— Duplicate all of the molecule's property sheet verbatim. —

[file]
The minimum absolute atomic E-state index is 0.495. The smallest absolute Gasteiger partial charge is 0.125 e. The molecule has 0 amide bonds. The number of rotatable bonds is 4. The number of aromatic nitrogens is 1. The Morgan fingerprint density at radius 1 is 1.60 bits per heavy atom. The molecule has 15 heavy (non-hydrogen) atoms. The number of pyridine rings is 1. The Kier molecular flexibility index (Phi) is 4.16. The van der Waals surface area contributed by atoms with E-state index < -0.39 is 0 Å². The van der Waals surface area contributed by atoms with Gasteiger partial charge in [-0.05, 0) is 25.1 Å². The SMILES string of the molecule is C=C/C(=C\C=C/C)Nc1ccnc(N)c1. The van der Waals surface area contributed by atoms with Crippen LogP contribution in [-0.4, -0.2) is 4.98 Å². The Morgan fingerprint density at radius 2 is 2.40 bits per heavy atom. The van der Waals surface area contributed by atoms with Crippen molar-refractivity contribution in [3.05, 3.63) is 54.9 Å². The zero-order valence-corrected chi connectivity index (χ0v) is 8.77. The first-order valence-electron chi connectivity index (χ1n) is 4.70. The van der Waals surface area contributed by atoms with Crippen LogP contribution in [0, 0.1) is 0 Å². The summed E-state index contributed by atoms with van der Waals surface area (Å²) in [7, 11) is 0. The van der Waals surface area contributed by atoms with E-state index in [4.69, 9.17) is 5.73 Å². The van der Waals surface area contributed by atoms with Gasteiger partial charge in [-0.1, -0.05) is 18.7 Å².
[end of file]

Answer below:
The minimum absolute atomic E-state index is 0.495. The smallest absolute Gasteiger partial charge is 0.125 e. The molecule has 0 amide bonds. The number of rotatable bonds is 4. The number of aromatic nitrogens is 1. The Morgan fingerprint density at radius 1 is 1.60 bits per heavy atom. The molecule has 15 heavy (non-hydrogen) atoms. The number of pyridine rings is 1. The Kier molecular flexibility index (Phi) is 4.16. The van der Waals surface area contributed by atoms with E-state index < -0.39 is 0 Å². The van der Waals surface area contributed by atoms with Gasteiger partial charge in [-0.05, 0) is 25.1 Å². The SMILES string of the molecule is C=C/C(=C\C=C/C)Nc1ccnc(N)c1. The van der Waals surface area contributed by atoms with Crippen LogP contribution in [-0.4, -0.2) is 4.98 Å². The Morgan fingerprint density at radius 2 is 2.40 bits per heavy atom. The van der Waals surface area contributed by atoms with Crippen molar-refractivity contribution in [3.05, 3.63) is 54.9 Å². The zero-order valence-corrected chi connectivity index (χ0v) is 8.77. The first-order valence-electron chi connectivity index (χ1n) is 4.70. The van der Waals surface area contributed by atoms with Crippen LogP contribution in [0, 0.1) is 0 Å². The summed E-state index contributed by atoms with van der Waals surface area (Å²) in [7, 11) is 0. The van der Waals surface area contributed by atoms with E-state index in [4.69, 9.17) is 5.73 Å². The van der Waals surface area contributed by atoms with Gasteiger partial charge in [-0.1, -0.05) is 18.7 Å².